Many entrepreneurs mistakenly assume that their product doesn’t have what it takes to go viral just because it isn’t very exciting or intriguing, but in reality, any product—however inherently mundane it may in fact be—has feasible potential to go viral. As Jonah Berger, author of Contagious: Why Things Catch On, said about creating virality, “Any product can be remarkable. Any product can be emotional.” If you make your product remarkable—truly remarkable—it always has a chance to go viral.
According to Berger, the key to making your product go viral is as follows: “think about what makes people feel emotion or what makes them think something is remarkable, and then build that into your product or idea.” In other words, your product may not be inherently remarkable—chances are, it isn’t—but you can always attach something that is remarkable to it, thus making it remarkable by association.
Not only does this remarkable-by-association approach make it possible for everyone to create viral content, it serves the dual purpose of making your content seem less like an advertisement and more like the type of authentic content best suited for virality. People don’t want to feel like they are sharing an advertisement, but they will share something that they care about or find genuinely intriguing—if a brand happens to be associated with it, so be it.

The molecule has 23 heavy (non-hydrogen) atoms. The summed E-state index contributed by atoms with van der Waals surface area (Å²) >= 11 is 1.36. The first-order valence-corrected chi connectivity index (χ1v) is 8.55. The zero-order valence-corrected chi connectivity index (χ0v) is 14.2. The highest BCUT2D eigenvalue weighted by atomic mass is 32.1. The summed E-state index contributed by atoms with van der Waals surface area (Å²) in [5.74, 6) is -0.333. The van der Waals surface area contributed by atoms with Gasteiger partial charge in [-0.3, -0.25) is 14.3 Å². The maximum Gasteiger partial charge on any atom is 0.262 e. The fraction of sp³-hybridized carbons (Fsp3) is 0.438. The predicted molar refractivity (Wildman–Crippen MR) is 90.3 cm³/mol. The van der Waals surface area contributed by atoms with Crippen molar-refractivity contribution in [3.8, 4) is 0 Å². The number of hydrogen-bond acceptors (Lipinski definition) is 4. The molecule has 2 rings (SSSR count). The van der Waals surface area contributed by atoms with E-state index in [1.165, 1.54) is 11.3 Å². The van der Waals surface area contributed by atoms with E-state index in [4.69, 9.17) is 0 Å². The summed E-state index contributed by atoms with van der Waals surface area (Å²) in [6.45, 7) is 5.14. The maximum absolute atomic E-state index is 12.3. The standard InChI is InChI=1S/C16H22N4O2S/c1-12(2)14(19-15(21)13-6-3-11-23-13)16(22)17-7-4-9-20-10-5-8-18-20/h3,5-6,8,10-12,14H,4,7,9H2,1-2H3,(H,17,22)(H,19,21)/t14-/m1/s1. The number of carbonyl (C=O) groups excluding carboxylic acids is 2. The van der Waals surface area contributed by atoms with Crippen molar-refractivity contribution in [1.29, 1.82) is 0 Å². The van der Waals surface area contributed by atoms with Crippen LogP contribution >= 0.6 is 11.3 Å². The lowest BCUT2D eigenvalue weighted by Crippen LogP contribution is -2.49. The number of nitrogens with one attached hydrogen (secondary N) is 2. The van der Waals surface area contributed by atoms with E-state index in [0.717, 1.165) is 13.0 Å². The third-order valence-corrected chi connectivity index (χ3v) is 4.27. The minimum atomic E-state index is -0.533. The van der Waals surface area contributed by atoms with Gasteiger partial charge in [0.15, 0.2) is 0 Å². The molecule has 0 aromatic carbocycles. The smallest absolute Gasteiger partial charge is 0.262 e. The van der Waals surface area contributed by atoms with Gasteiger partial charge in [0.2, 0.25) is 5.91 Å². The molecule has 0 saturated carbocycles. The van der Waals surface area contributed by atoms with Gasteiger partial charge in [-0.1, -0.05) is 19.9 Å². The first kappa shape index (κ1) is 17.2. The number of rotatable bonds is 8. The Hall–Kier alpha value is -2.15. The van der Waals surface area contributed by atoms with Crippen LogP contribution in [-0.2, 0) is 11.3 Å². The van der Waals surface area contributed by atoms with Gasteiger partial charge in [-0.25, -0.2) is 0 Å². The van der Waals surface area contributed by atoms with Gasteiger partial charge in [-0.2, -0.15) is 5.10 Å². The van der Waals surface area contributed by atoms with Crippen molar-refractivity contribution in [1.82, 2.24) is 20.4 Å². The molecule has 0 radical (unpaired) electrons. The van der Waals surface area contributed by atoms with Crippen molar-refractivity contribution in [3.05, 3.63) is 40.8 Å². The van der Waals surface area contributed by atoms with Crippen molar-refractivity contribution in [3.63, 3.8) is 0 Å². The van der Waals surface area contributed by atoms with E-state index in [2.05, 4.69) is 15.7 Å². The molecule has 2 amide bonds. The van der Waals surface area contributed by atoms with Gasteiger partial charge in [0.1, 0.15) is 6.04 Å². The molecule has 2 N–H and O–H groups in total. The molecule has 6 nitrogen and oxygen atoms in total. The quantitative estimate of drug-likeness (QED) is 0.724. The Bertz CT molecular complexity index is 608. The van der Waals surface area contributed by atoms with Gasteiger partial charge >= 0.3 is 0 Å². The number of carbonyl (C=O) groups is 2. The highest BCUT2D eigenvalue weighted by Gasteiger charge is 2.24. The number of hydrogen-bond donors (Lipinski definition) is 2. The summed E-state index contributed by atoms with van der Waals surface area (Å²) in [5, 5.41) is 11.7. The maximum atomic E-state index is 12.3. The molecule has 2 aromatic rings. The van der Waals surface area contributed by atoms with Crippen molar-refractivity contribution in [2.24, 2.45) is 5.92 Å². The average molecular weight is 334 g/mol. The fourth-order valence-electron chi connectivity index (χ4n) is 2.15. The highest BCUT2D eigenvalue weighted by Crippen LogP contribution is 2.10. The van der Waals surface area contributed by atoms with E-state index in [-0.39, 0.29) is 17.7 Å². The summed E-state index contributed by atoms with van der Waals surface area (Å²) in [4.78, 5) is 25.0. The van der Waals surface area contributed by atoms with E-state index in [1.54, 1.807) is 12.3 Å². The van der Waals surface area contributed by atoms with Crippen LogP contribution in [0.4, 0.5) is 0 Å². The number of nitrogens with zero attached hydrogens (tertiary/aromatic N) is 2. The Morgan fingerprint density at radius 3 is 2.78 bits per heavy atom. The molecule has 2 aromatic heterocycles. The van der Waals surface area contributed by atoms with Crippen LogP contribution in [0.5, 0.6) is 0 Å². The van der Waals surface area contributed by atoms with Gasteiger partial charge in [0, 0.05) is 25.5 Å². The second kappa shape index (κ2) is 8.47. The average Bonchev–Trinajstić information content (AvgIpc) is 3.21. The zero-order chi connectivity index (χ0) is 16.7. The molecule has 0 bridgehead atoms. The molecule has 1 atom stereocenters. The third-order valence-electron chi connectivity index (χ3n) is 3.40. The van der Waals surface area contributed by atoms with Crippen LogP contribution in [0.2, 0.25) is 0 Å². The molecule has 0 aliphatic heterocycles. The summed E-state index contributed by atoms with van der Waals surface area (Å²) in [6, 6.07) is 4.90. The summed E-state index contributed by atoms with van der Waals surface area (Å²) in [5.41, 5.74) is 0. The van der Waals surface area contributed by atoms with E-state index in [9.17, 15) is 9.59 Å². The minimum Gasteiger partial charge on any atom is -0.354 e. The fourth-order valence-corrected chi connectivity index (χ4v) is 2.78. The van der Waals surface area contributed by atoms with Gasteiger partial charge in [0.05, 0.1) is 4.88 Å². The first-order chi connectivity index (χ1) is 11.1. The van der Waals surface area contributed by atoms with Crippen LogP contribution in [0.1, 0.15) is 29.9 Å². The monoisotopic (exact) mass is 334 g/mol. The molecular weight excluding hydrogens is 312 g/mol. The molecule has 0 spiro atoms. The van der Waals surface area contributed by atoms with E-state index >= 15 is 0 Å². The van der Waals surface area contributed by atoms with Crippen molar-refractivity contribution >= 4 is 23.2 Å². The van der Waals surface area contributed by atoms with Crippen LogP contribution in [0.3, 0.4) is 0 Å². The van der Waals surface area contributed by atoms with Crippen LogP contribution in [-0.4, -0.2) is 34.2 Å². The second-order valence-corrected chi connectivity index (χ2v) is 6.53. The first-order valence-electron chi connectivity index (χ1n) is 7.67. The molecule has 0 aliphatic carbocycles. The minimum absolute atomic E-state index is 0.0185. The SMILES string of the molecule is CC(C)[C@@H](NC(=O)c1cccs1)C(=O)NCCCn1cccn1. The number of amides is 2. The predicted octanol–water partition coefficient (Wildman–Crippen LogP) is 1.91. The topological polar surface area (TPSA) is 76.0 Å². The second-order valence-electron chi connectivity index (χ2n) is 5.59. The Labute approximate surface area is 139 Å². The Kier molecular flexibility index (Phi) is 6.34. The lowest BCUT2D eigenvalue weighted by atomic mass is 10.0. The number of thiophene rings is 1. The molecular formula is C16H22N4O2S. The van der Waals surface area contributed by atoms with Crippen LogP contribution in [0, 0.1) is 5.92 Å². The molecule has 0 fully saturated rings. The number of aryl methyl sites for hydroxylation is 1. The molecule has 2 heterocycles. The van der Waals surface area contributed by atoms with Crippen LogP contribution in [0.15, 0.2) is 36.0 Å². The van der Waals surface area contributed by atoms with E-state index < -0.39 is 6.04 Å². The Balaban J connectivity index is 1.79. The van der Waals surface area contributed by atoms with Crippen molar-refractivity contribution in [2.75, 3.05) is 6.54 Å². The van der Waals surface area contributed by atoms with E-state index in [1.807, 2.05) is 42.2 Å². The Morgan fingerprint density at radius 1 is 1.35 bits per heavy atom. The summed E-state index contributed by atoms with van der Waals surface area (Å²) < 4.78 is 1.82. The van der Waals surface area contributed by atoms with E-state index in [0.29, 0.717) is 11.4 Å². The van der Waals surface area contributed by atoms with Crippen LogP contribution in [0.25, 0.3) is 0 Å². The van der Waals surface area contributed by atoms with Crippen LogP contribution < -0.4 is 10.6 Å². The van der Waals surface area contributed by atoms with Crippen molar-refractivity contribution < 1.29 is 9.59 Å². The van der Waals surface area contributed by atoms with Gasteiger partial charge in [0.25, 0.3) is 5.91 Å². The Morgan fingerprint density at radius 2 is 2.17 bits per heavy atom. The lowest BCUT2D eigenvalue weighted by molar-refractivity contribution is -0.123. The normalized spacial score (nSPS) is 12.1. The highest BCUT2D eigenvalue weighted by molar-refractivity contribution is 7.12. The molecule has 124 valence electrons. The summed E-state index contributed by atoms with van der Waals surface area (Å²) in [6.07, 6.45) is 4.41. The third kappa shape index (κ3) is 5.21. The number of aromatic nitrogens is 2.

One of Berger’s examples of mundane-turned-remarkable comes from a blender company named Blendtec. A food blender is about as mundane as it comes with regard to products. Many people would’ve told them that there is no way to make food blenders go viral, but Blendtec did just that. People don’t care too much about blenders, but they do like seeing unique and “out-there” feats. Blendtec, recognizing this, attached remarkability to their blenders by creating a video series called “Will It Blend?” in which they put random objects, objects that don’t belong in a blender (like iPhones), into their blender to see what happens. Millions of views and shares later, Blendtec did the impossible: they made a blender go viral.
If Blendtec was able to pull it off, so can you, regardless of your product’s (un)remarkability. The principle of contagious marketing challenges us to think bigger than we otherwise would. It reminds us that we have more potential than we think.
Contributed by Bryce Ward